John Ashbery died on 3 September at the age of 90. He will be remembered as an enigmatic wordsmith, an irreverent, thinking person’s poet who both dumbfounded and delighted, often in the same stroke, and who left behind a prodigious body of work that has been recognised with a National Book Award, a Pulitzer Prize (both for his 1975 collection Self Portrait in a Convex Mirror), a MacArthur Fellowship, and a National Humanities Medal. Ashbery was one of those unlikely poets, possibly even unique, who remained a doyen of the avant-garde and a perennial outsider, yet achieved great critical and commercial success.
Perhaps owing to that intimidating curriculum vitae, obituaries and journalistic assessments of his life and work have invariably stressed this familiar arc of his achievements. The New York Times wrote that ‘Ashbery was known primarily for one thing: writing poetry’. Such a truism is, of course, both accurate and false, an anomaly guaranteed by the complexity and versatility of Ashbery’s work. Because alongside his career as a poet, he led a separate (although often dovetailing) life as a brilliant art critic, collector, and artist.
Many of Ashbery’s poems take the fine arts for their theme, even if he rarely dallied in the more straightforwardly ekphrastic poetics of his heroes John Keats and W.H. Auden. Self-Portrait in a Convex Mirror is an allusion to the Italian late Renaissance painter Parmigianino, on whom Ashbery also wrote a 1964 review; works by Goya, Picasso, and Joseph Cornell can be just about identified in some of his more difficult (and sometimes baffling) ‘middle period’ poems; and so many of his verses seem infused with the half-sights and juxtapositions of Dadaist collage (even if Auden sensed that his protégé’s poetry refused the madman logic inherent in Dada and its many afterlives).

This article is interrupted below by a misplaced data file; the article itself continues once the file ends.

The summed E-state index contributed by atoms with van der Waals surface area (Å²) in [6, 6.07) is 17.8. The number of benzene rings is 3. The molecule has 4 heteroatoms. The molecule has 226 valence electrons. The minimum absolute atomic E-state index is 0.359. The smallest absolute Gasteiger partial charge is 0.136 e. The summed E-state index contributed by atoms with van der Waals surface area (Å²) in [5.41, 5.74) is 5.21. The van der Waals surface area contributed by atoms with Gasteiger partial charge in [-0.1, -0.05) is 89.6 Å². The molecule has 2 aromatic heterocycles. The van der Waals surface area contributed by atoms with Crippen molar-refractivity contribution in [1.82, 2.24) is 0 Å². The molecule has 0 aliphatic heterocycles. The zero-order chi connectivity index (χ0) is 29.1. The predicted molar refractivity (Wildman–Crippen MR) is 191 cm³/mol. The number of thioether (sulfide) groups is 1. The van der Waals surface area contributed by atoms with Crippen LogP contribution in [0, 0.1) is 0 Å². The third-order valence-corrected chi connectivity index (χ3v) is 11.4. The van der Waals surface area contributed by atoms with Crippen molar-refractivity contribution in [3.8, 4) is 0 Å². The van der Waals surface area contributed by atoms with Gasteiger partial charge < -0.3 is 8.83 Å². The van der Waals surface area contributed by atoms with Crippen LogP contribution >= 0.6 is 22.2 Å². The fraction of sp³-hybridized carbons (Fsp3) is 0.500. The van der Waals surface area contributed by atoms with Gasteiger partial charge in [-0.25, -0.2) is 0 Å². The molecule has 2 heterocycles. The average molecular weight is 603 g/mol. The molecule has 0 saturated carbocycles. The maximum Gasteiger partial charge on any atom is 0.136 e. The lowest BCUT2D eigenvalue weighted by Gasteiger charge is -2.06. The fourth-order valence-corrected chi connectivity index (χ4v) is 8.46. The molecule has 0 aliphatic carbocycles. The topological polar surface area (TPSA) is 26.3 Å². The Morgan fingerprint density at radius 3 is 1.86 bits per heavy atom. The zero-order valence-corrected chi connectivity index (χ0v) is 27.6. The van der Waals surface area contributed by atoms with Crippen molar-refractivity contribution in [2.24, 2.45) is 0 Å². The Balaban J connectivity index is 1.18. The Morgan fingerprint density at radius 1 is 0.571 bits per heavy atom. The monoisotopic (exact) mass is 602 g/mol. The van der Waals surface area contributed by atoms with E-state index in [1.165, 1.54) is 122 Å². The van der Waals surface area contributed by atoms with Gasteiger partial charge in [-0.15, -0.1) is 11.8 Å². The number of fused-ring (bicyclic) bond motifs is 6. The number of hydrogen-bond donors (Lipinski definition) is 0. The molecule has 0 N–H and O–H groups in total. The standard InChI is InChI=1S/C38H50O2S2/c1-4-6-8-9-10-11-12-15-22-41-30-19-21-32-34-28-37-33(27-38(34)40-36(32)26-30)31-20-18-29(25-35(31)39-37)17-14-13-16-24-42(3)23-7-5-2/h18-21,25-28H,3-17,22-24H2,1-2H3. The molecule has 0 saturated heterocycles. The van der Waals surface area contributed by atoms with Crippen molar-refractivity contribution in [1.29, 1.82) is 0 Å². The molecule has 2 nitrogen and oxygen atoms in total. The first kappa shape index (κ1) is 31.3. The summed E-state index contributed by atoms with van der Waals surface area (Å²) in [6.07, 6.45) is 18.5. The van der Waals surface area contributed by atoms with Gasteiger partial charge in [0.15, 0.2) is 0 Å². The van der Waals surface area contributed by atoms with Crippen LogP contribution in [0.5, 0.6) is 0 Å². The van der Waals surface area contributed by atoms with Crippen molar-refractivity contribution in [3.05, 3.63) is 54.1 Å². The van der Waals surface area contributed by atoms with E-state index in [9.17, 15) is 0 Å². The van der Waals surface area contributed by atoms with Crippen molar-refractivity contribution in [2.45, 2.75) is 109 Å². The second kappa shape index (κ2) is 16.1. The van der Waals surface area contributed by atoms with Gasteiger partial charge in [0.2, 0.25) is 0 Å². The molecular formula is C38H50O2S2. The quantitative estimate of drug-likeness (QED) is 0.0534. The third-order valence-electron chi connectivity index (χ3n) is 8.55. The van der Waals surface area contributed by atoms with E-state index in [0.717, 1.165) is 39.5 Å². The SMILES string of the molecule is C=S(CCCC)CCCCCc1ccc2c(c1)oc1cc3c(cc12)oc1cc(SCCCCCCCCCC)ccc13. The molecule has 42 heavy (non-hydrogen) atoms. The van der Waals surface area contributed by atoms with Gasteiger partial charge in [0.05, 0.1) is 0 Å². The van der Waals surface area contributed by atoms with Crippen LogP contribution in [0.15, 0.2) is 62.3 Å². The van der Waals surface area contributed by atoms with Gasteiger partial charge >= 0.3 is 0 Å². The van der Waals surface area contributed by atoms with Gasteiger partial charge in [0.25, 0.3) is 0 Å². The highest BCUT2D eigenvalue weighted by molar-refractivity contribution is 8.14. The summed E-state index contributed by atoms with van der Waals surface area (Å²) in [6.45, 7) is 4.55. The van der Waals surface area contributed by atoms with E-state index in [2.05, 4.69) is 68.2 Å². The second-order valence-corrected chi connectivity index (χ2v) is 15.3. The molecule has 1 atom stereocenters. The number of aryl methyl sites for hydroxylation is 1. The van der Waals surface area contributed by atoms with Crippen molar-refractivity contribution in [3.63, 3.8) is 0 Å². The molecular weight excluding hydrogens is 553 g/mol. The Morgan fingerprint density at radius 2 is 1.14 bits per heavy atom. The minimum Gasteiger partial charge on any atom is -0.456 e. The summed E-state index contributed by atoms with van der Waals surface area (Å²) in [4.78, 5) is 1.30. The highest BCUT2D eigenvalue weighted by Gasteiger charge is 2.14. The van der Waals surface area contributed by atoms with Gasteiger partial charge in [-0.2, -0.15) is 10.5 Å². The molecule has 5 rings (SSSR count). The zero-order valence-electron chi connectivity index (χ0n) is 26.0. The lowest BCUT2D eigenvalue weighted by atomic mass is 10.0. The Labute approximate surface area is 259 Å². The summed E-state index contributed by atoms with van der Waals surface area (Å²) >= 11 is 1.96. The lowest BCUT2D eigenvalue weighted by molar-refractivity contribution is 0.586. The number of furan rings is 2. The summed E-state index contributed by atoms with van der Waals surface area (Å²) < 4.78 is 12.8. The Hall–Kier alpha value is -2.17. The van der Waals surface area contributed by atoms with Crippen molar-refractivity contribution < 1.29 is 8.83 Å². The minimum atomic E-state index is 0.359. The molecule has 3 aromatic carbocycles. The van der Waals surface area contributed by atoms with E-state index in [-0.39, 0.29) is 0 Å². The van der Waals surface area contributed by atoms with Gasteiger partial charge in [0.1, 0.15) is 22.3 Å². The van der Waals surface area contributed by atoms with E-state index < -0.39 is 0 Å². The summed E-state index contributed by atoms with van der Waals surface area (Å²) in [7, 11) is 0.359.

Ashbery stressed the responsibilities and latent possibilities in seeing throughout his poetry. This meant seeing surfaces and their elusive contours, pigments and hues, the changes in things as he saw them. There is something in this when, in the Parmigianino essay, he tries to explain ‘the sense of the mystery behind physical appearances’. And art afforded him an abiding catalogue through which, and with which, to see.
It is hardly surprising this affinity with art remained constant in his practice from the very beginning, given how his formative years were spent during those fabled days in the New York of the late ’50s and early ’60s. There he collaborated and became close friends with many of the so-called second generation New York School artists, who were finding new places for figurative painting after the dominance of Abstract Expressionism – the likes of Nell Blaine, Alex Katz, Fairfield Porter, and Larry Rivers. The epithet was shared with the poets, too, and Ashbery once quipped that he would like to know more about this New York School with a view to study there.
He would soon leave behind this class of recalcitrant pupils and inattentive teachers and, from 1955, settled for a decade in Paris, where he worked as an ARTNews correspondent. Much of his criticism from the period deals with those American exiles who, like him, had appeared to make the eastward journey across the Atlantic at just the wrong time. Two pieces in particular – ‘An Expressionist in Paris’, on a Joan Mitchell exhibition at the Stable Gallery, and ‘American Sanctuary in Paris’ (both 1965), a long essay detailing responses from a questionnaire sent out to expatriate American artists – count among the best criticism on the precarious state of American painting abroad during the period. A 400-page anthology of his art writing, Reported Sightings: Art Chronicles 1957–1987, was published in 1989.